People told me they danced with the war and conflict inside them, with their inner aggressor, victim and rescuer.

People told me the space had moments of connection, healing and beauty. There is something powerful about coming together with a shared intention.

And then the shit hit the fan.
A couple of days after the event, I received some unsolicited feedback. It hit me like an arrow. I will not repeat the words here because I don’t want to give it more power. But I can tell you that it was awful and hurt my heart. 

Overwhelming shame. 
I want to go back to the cave again. 
Run away. 
Be invisible.
I fear those words (so sharp and precise like a blade) could damage my reputation here and confirm what a shitty Movement Medicine teacher I am.
My inner critic is loud kicking and screaming.
I am a fraud.
I am a failure.
I feel a part of me that completely disconnects from life and freeze.
I will never share my work again.

But this is what my inner wise wild woman is telling me:

I will not go there.
I won’t absorb this toxicity in my ‘circle’ and heart.
I keep the integrity of my boundaries.
I protect my little girl inside of me.
I trust myself.
I belong.
There is space for my medicine.
I stand for myself.

And I am not sending out any ill thoughts against this guy (although I felt outraged) as I know that energetically, that is neither good for the ‘sender’ nor the ‘receiver’. If any, I see how troubled he is. Maybe he could not stand an older woman shining! Ha ha ha…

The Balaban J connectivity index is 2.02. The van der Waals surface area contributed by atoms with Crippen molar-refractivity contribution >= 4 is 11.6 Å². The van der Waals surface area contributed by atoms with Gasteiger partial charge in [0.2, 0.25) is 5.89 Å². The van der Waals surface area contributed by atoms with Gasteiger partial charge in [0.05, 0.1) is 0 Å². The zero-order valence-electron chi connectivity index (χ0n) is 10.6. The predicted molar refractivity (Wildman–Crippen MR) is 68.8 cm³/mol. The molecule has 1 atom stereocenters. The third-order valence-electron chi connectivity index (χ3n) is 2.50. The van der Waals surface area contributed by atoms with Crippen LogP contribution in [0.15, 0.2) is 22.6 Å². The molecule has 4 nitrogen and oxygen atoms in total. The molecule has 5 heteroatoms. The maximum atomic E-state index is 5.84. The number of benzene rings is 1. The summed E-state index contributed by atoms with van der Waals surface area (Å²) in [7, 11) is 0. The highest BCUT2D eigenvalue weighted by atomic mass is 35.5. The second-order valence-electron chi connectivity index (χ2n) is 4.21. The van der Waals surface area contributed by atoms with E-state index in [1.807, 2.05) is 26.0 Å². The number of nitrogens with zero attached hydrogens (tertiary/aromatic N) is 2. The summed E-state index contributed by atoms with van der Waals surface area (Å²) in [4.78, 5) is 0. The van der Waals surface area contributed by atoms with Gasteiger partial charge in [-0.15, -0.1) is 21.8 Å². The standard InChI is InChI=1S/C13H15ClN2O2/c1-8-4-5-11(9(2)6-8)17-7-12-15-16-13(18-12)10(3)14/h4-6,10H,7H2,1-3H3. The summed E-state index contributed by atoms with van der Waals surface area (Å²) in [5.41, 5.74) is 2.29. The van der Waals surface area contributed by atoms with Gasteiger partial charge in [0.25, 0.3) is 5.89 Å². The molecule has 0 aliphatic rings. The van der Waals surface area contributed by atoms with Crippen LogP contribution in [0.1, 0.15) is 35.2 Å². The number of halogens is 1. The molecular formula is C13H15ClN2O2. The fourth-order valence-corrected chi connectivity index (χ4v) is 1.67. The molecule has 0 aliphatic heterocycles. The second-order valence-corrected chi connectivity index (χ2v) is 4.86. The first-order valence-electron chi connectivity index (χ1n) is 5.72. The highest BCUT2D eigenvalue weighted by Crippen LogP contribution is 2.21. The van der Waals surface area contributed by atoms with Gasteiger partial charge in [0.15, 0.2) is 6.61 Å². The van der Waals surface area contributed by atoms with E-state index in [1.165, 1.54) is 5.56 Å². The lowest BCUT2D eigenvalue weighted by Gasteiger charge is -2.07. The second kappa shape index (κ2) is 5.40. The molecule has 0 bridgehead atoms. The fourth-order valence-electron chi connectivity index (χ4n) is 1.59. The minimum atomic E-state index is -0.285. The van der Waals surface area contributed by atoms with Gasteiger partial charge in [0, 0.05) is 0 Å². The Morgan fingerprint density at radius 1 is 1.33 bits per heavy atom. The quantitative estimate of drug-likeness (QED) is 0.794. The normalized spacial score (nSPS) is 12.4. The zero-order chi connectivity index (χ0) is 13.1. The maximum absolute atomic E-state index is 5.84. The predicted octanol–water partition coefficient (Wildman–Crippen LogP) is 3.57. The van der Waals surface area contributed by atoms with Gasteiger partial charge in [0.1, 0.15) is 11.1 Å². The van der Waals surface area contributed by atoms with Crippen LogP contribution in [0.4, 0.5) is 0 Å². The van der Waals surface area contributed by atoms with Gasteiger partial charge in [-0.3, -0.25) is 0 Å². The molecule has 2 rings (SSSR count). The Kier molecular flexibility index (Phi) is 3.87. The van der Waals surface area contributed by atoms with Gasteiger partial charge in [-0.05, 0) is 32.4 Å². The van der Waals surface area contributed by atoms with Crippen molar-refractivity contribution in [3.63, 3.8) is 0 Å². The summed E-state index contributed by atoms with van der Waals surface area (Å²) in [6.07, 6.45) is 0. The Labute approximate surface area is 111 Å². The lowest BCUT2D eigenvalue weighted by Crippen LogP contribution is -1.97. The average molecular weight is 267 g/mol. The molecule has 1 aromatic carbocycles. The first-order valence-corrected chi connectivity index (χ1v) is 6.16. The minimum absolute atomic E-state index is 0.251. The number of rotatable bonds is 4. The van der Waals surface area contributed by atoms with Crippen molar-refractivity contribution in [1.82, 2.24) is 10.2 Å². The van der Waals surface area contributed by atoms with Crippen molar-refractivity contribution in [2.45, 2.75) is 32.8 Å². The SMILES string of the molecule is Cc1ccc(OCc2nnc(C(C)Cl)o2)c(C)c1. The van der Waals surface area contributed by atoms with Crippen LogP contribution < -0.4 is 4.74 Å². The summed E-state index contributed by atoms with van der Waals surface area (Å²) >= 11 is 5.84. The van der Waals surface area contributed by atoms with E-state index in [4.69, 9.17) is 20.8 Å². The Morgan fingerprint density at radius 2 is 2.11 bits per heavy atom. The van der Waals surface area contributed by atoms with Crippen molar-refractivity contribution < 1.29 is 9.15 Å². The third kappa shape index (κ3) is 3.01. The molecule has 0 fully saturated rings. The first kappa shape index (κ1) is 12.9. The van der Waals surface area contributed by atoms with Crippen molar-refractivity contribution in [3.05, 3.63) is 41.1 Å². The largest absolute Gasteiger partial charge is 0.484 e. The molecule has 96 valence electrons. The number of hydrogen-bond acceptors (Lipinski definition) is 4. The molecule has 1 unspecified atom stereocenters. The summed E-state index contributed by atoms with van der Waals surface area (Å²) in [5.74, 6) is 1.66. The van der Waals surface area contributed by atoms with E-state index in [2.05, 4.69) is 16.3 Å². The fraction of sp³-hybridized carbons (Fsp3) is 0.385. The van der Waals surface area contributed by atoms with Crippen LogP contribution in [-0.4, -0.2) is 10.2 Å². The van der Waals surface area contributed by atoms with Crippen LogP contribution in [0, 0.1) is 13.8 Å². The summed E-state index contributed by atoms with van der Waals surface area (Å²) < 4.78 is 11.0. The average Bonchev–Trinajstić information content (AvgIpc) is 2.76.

All this made me stronger, and it has been a proper initiation.

Many beautiful things happened afterwards. 
And I did something different this time. Rather than hiding and isolating myself, I reached out for support. People, friends, colleagues, and many dancers showered me with love, compassion, solidarity and encouraging words.
I made a list of what people told me and allowed myself to open up, receive beauty, and allowed life to hold and support me. 
I made a ‘good enough’ job. I did the best I could. I had a good intention at heart.

When shit hits the fan, we need community, good allies, healthy mirrors and people who can offer us a reality check.

‘Sometimes, we are just collateral damage in someone else’s war against themselves.’ Lauren Eden

So, dearest ones, don’t let the fear of criticism or failure prevent you from giving your gifts. Many people may not like it when you stand in service, especially as an older woman. Don’t let them pull you down. Don’t take on their ‘transfer’ or projection of perfection onto you for not being the perfect ‘mummy’. There are a lot of angry children out there. Don’t let ‘inner’ and ‘outer’ patriarchy stop you. Don’t give space to feedback that comes from those who are in the cheap seats and not in the arena with you, daring bravely with you, as Brenè Brown says.

You are needed.
Your love is needed.
Your service is needed.
Your story matters.
You don’t need to be perfect or ‘completely healed’ to offer your gifts.
You don’t need to be a guru. Just trust the goodness of your intention.
Rise sister, rise up!

The world will suffer if you don’t show up with your medicine. And if you don’t give what is yours to share, your health may suffer, too.

Please reach out or hit the reply button if you have had a similar experience or want to discuss the fear of failure and criticism. I would love to have that conversation with you!

Let’s be kind to each other!